I am deeply fascinated by Tasmania’s native orchid species. Often described by environmentalists as the canary in the coalmine, the orchid’s symbiotic relationship with both fungi and the pollinators they attract, can be the first indication of the health of the environment where they grow.
Orchids have long been associated with femininity and themes of beauty and opulence. However, part of their allure is their alien and bizarre nature and appearances. Orchids are some of the oldest flowering plants on the planet, during this time they have developed some of the most complex and curious methods to attract pollinators. Orchids of the genus Bulbophyllum produce a smell which resembles rotting meat in order to attract flies and wasps. Other genus resemble the anatomy of female insects to attract male pollinators.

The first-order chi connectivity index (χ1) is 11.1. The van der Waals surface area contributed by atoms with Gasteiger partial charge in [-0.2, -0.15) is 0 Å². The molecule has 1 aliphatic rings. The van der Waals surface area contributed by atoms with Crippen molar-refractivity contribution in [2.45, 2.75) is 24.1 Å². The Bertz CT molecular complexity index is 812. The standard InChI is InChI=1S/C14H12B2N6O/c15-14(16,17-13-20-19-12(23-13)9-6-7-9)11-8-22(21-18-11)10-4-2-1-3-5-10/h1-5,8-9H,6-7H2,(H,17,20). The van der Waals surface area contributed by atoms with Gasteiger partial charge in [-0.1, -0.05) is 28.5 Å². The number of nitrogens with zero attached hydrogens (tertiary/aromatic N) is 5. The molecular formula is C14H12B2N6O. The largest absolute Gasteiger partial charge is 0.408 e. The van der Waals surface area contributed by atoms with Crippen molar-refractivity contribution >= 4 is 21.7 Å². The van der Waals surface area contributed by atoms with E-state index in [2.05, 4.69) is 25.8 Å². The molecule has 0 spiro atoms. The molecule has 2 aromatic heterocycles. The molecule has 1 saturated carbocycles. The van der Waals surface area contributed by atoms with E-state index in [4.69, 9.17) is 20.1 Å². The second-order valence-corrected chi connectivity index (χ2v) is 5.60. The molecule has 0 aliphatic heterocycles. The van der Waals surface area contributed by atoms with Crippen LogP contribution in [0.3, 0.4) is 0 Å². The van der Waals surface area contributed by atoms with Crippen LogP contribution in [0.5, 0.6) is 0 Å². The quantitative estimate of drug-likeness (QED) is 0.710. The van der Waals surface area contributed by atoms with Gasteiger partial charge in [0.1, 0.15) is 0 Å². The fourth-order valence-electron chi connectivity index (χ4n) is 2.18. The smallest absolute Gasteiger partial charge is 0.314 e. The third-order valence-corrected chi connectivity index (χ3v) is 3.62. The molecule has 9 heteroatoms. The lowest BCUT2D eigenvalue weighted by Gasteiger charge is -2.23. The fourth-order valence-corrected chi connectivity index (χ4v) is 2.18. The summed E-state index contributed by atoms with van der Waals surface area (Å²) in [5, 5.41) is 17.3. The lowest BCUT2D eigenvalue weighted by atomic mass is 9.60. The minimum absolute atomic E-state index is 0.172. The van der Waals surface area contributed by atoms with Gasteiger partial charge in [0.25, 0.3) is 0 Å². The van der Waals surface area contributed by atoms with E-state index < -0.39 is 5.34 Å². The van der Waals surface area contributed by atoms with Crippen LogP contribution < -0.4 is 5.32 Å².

There are over 190 species in Tasmania, 60 of which are endemic. Many are endangered and incredibly hard to find.
Whilst observing and drawing various orchids I have found them to be incredibly figurative in many ways. Much of their structure, colours and textures are reminiscent of the body. This has urged me to consider the distinction that exists between the figure and the landscape. Most of my practice has been rooted in depicting the figure and exploring the body however, my fascination with orchids in Tasmania has encouraged me to explore how landscape and the body are so incredibly intertwined; we consume the environment, and the environment consumes us. ‘The Hunt’ is a love letter to this intriguing plant, it’s spellbinding capabilities and the ongoing hunt to find them.
Water colour, gouache and archival pen on paper (framed)